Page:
After key progressive win, Wisconsin's Walker warns of 'blue wave'

Republican presidential candidate Wisconsin Gov. Scott Walker speaks during a town hall meeting in Las Vegas, Nev., Sept. 14, 2015. (Photo by Steve Marcus/Las VegasSun/Reuters)
Republican presidential candidate Wisconsin Gov. Scott Walker speaks during a town hall meeting in Las Vegas, Nev., Sept. 14, 2015.

Ordinarily, a state Supreme Court race wouldn't garner national attention, but yesterday's contest in Wisconsin was anything but a local affair.

Liberal judge Rebecca Dallet's runaway victory in a Wisconsin Supreme Court race cheered Democrats eager for more evidence their party is ready for a winning fall in midterm elections.And Dallet's hammering of conservative judge Michael Screnock on Tuesday prodded Republican Gov. Scott Walker, who had endorsed Screnock, to warn his fellow Republicans that more losses could be coming.

According to the Milwaukee Journal Sentinel, her victory marked "the first time in 23 years that a liberal candidate who wasn't an incumbent won a seat on the high court." What's more, it wasn't close: as of the latest tally, Dallet appears to have won this race by nearly 12 points.

Scott Walker, who's running for a third term this year, pointed to the results as proof that a "blue wave" may be coming to Wisconsin.

He's right to worry. In January, a Democratic candidate won a state Senate special election in a district that Donald Trump won by 17 points, defeating a Republican who enjoyed considerable support from the party and its far-right allies.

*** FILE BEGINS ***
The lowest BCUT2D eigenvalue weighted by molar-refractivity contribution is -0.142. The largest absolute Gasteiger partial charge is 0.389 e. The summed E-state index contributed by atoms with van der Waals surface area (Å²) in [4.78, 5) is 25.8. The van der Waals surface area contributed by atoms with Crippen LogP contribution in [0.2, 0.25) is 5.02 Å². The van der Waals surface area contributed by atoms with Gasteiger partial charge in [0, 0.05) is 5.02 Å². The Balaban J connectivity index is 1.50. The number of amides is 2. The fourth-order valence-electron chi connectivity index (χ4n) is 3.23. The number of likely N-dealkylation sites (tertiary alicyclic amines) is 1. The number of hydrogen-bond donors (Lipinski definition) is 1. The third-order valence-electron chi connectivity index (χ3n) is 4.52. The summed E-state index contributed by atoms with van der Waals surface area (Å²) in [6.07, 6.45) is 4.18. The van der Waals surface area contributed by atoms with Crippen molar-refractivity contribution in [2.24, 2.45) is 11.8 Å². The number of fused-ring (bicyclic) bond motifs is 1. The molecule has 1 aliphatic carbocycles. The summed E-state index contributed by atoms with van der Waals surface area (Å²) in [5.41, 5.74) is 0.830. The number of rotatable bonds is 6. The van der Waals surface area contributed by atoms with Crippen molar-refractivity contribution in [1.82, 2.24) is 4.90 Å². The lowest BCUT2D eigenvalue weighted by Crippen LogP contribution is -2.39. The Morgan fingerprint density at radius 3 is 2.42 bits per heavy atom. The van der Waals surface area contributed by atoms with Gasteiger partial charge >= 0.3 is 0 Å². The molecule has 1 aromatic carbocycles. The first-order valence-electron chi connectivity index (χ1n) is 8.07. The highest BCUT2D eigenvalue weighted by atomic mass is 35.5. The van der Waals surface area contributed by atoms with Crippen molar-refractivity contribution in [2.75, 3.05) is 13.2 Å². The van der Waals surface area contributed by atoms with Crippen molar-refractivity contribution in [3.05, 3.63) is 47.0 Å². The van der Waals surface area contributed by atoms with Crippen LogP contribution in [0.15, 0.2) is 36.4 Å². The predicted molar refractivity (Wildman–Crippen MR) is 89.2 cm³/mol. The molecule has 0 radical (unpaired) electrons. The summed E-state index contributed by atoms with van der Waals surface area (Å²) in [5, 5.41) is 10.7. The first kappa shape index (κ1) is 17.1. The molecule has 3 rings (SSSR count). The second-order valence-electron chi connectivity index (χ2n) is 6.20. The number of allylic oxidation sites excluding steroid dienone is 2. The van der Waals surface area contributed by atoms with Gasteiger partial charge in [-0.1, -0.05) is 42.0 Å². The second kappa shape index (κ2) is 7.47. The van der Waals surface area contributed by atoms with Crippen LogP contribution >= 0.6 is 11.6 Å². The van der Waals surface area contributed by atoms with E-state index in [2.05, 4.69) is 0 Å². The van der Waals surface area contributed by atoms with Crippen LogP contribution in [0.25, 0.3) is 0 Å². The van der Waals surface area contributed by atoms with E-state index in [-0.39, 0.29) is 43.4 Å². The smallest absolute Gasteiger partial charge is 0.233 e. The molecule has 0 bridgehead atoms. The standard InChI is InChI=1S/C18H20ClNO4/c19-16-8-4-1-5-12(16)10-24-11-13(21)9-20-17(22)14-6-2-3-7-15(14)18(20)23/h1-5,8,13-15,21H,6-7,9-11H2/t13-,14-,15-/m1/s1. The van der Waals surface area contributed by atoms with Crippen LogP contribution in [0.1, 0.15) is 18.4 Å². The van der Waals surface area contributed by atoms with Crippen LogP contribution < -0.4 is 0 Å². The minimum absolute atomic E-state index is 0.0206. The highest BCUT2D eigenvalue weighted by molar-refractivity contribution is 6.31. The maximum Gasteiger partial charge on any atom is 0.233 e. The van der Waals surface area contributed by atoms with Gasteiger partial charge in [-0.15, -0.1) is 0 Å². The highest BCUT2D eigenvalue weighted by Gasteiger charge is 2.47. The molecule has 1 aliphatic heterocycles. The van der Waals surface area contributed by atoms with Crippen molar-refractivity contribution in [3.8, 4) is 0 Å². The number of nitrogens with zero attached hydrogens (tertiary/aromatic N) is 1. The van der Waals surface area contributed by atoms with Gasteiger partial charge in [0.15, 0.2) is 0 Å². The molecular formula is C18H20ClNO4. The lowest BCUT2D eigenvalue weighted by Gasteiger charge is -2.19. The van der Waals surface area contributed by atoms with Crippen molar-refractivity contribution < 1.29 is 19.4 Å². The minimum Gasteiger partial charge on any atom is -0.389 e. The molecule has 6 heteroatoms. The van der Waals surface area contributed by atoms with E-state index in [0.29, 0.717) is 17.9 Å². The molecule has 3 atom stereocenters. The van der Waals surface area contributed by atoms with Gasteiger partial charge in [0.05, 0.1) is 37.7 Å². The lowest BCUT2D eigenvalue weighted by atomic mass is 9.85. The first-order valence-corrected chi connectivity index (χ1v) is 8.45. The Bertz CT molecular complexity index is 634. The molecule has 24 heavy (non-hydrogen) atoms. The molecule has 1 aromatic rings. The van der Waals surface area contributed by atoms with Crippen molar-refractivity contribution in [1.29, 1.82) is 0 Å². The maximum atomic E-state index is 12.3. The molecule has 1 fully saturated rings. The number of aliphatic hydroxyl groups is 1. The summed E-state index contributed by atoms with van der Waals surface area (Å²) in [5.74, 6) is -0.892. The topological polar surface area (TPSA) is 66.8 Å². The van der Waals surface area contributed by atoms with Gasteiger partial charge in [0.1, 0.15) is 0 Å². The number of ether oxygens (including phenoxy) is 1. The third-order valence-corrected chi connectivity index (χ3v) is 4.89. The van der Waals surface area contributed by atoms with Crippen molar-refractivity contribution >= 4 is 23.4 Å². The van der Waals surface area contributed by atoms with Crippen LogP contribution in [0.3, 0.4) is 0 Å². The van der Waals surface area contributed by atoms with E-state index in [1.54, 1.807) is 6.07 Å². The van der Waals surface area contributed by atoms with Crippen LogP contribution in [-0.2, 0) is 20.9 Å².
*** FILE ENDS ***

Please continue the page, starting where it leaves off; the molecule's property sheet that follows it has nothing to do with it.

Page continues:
By most metrics, however, yesterday's election matters even more.

Conservatives have enjoyed a five-member majority on the seven-member Wisconsin Supreme Court, but a conservative retirement created a vacancy -- and an opportunity. While state court races are officially non-partisan, Republicans rallied behind Sauk County Circuit Judge Michael Screnock, a far-right jurist originally appointed by Walker.

Milwaukee County Circuit Judge Rebecca Dallet, meanwhile, was championed by state and national Democratic leaders -- Joe Biden and Eric Holder were among her notable supporters -- who were eager to turn this race into a major 2018 proxy fight.

It worked. Dallet won by double-digits and the state court's conservative majority now has a 4-3 advantage, instead of 5-2.

Looking ahead, Wisconsin -- a state Donald Trump narrowly won, thanks in part to a divided center-left -- has two more state legislative special elections coming up, races the GOP governor was reluctant to schedule until the courts gave him no choice.

What's more, the right has gone after Sen. Tammy Baldwin (D-Wis.) with a vengeance, seeing her as vulnerable in this increasingly red-ish state. It's a safe bet the incumbent senator, who also supported Rebecca Dallet's candidacy, is pleased with the recent results in her home state.